6.b  Support and strengthen the participation of local communities in improving water and sanitation management
Goal 7. Ensure access to affordable, reliable, sustainable and modern energy for all
7.1  By 2030, ensure universal access to affordable, reliable and modern energy services
7.2  By 2030, increase substantially the share of renewable energy in the global energy mix
7.3  By 2030, double the global rate of improvement in energy efficiency
7.a  By 2030, enhance international cooperation to facilitate access to clean energy research and technology, including renewable energy, energy efficiency and advanced and cleaner fossil-fuel technology, and promote investment in energy infrastructure and clean energy technology
7.b  By 2030, expand infrastructure and upgrade technology for supplying modern and sustainable energy services for all in developing countries, in particular least developed countries and small island developing States
Goal 8. Promote sustained, inclusive and sustainable economic growth, full and productive employment and decent work for all
8.1  Sustain per capita economic growth in accordance with national circumstances and, in particular, at least 7 per cent gross domestic product growth per annum in the least developed countries
8.2  Achieve higher levels of economic productivity through diversification, technological upgrading and innovation, including through a focus on high-value added and labour-intensive sectors
8.3  Promote development-oriented policies that support productive activities, decent job creation, entrepreneurship, creativity and innovation, and encourage the formalization and growth of micro-, small- and medium-sized enterprises, including through access to financial services
8.4  Improve progressively, through 2030, global resource efficiency in consumption and production and endeavour to decouple economic growth from environmental degradation, in accordance with the 10-year framework of programmes on sustainable consumption and production, with developed countries taking the lead
8.5  By 2030, achieve full and productive employment and decent work for all women and men, including for young people and persons with disabilities, and equal pay for work of equal value
8.6  By 2020, substantially reduce the proportion of youth not in employment, education or training
8.7  Take immediate and effective measures to secure the prohibition and elimination of the worst forms of child labour, eradicate forced labour and, by 2025, end child labour in all its forms, including the recruitment and use of child soldiers
8.8  Protect labour rights and promote safe and secure working environments for all workers, including migrant workers, in particular women migrants, and those in precarious employment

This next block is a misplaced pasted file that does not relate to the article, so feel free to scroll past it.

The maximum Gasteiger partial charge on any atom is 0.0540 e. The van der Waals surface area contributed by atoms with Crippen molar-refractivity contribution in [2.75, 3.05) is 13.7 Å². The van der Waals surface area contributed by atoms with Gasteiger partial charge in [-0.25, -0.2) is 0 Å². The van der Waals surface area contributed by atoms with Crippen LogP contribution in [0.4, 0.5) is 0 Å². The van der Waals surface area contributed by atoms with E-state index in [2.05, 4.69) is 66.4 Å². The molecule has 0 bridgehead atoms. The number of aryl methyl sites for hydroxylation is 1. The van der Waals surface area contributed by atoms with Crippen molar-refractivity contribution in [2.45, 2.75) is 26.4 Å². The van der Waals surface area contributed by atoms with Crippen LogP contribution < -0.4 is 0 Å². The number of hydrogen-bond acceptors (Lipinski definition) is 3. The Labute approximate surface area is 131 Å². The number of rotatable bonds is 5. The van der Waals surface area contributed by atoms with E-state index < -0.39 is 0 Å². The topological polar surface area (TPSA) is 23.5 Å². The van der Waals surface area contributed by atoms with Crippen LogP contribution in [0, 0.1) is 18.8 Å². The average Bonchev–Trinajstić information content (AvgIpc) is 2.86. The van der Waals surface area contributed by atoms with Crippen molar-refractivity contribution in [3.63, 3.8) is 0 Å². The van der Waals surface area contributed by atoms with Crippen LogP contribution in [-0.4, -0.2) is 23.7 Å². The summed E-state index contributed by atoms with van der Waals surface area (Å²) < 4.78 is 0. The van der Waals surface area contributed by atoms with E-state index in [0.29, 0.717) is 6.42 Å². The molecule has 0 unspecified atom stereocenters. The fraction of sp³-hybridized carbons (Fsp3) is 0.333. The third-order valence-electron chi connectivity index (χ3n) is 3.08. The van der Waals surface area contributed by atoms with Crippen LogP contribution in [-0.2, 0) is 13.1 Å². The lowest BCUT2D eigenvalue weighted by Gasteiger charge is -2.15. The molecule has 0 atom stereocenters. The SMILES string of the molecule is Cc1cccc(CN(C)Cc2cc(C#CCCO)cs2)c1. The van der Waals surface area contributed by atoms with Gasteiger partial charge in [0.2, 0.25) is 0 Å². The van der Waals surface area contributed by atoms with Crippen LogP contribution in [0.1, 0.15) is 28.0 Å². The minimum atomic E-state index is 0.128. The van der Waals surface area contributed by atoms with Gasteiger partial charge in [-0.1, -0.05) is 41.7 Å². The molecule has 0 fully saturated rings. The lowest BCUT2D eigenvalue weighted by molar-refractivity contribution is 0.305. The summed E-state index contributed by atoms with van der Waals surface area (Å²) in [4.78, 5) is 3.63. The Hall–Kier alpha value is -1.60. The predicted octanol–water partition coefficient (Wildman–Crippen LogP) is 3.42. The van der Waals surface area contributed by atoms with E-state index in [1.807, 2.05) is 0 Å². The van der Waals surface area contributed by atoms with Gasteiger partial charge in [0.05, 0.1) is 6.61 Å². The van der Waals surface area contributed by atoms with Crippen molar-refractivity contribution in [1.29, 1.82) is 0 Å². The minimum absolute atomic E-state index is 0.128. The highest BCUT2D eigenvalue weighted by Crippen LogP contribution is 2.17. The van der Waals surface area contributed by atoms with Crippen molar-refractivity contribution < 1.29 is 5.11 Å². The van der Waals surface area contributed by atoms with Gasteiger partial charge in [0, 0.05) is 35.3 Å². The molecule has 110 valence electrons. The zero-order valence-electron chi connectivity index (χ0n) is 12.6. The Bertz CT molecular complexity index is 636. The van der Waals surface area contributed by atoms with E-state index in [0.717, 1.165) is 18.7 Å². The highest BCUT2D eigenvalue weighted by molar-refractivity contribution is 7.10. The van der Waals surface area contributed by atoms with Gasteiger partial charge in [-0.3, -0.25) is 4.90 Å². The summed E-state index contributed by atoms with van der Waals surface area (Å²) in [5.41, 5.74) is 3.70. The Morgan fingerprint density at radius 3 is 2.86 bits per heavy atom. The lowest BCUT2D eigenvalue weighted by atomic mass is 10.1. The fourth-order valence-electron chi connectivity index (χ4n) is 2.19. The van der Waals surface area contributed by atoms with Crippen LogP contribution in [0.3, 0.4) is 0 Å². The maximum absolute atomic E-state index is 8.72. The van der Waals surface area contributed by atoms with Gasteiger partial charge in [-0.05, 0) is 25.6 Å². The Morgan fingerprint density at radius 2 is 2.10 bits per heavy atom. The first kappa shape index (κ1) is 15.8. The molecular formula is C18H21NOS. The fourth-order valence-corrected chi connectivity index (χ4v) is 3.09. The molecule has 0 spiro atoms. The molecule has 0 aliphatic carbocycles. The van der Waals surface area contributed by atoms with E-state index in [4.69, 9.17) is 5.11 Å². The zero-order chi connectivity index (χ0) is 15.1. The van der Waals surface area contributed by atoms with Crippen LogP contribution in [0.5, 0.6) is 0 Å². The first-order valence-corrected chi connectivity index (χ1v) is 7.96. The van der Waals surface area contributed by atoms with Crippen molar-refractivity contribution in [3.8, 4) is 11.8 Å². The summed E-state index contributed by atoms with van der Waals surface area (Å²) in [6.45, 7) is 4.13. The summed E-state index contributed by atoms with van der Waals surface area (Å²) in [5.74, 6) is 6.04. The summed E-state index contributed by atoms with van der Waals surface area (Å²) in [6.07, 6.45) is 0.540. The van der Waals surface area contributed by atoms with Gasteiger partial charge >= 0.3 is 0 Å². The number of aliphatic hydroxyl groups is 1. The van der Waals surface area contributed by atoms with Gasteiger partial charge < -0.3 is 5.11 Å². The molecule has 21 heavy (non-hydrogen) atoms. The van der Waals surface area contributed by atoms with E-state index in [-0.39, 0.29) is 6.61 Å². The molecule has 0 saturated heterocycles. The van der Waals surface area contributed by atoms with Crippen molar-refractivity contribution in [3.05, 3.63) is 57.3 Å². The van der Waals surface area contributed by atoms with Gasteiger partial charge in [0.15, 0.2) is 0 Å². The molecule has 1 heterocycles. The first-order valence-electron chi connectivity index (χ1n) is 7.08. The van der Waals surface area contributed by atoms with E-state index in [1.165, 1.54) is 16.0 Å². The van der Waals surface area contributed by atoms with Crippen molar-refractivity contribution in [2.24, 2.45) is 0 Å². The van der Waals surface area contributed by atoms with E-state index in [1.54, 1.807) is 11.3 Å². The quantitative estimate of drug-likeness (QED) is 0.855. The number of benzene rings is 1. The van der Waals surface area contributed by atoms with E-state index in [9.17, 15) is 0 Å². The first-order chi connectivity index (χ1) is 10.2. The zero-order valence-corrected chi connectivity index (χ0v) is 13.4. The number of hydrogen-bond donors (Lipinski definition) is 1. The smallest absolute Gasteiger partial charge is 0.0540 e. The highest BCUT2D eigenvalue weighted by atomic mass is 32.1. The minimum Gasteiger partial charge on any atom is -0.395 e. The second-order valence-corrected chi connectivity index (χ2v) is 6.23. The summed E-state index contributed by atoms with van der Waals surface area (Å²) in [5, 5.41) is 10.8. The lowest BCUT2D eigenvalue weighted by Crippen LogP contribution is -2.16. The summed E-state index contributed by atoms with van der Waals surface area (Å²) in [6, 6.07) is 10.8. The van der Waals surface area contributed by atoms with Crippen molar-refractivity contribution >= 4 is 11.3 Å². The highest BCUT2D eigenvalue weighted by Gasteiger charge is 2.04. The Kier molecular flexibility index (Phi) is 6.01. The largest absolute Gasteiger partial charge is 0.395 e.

8.9  By 2030, devise and implement policies to promote sustainable tourism that creates jobs and promotes local culture and products
8.10 Strengthen the capacity of domestic financial institutions to encourage and expand access to banking, insurance and financial services for all
8.a  Increase Aid for Trade support for developing countries, in particular least developed countries, including through the Enhanced Integrated Framework for Trade-Related Technical Assistance to Least Developed Countries
8.b  By 2020, develop and operationalize a global strategy for youth employment and implement the Global Jobs Pact of the International Labour Organization
Goal 9. Build resilient infrastructure, promote inclusive and sustainable industrialization and foster innovation
9.1  Develop quality, reliable, sustainable and resilient infrastructure, including regional and transborder infrastructure, to support economic development and human well-being, with a focus on affordable and equitable access for all
9.2  Promote inclusive and sustainable industrialization and, by 2030, significantly raise industry’s share of employment and gross domestic product, in line with national circumstances, and double its share in least developed countries
9.3  Increase the access of small-scale industrial and other enterprises, in particular in developing countries, to financial services, including affordable credit, and their integration into value chains and markets
9.4  By 2030, upgrade infrastructure and retrofit industries to make them sustainable, with increased resource-use efficiency and greater adoption of clean and environmentally sound technologies and industrial processes, with all countries taking action in accordance with their respective capabilities
9.5  Enhance scientific research, upgrade the technological capabilities of industrial sectors in all countries, in particular developing countries, including, by 2030, encouraging innovation and increasing the number of research and development workers per 1 million people by [x]per cent and public and private research and development spending
9.a  Facilitate sustainable and resilient infrastructure development in developing countries through enhanced financial, technological and technical support to African countries, least developed countries, landlocked developing countries and small island developing States